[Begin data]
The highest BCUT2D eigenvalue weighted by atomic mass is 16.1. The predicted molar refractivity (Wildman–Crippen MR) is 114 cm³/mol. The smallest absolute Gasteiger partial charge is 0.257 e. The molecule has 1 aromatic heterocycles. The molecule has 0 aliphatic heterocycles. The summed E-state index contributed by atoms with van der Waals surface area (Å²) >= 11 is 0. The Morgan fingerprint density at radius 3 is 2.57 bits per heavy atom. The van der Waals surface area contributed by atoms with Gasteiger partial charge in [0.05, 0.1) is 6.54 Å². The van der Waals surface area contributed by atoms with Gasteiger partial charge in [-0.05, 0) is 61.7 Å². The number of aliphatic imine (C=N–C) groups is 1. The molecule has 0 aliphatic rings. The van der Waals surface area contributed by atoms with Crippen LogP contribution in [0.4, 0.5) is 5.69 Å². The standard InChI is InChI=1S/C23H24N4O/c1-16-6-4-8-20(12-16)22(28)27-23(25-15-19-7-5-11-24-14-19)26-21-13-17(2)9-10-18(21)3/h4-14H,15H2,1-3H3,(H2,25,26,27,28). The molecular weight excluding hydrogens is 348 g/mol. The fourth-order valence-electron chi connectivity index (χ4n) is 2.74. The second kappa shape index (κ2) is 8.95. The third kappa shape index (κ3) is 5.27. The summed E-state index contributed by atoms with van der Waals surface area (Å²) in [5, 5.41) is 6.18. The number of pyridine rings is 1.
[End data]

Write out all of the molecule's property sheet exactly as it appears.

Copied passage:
The highest BCUT2D eigenvalue weighted by atomic mass is 16.1. The predicted molar refractivity (Wildman–Crippen MR) is 114 cm³/mol. The smallest absolute Gasteiger partial charge is 0.257 e. The molecule has 1 aromatic heterocycles. The molecule has 0 aliphatic heterocycles. The summed E-state index contributed by atoms with van der Waals surface area (Å²) >= 11 is 0. The Morgan fingerprint density at radius 3 is 2.57 bits per heavy atom. The van der Waals surface area contributed by atoms with Gasteiger partial charge in [0.05, 0.1) is 6.54 Å². The van der Waals surface area contributed by atoms with Gasteiger partial charge in [-0.05, 0) is 61.7 Å². The number of aliphatic imine (C=N–C) groups is 1. The molecule has 0 aliphatic rings. The van der Waals surface area contributed by atoms with Crippen LogP contribution in [0.4, 0.5) is 5.69 Å². The standard InChI is InChI=1S/C23H24N4O/c1-16-6-4-8-20(12-16)22(28)27-23(25-15-19-7-5-11-24-14-19)26-21-13-17(2)9-10-18(21)3/h4-14H,15H2,1-3H3,(H2,25,26,27,28). The molecular weight excluding hydrogens is 348 g/mol. The fourth-order valence-electron chi connectivity index (χ4n) is 2.74. The second kappa shape index (κ2) is 8.95. The third kappa shape index (κ3) is 5.27. The summed E-state index contributed by atoms with van der Waals surface area (Å²) in [5, 5.41) is 6.18. The number of pyridine rings is 1.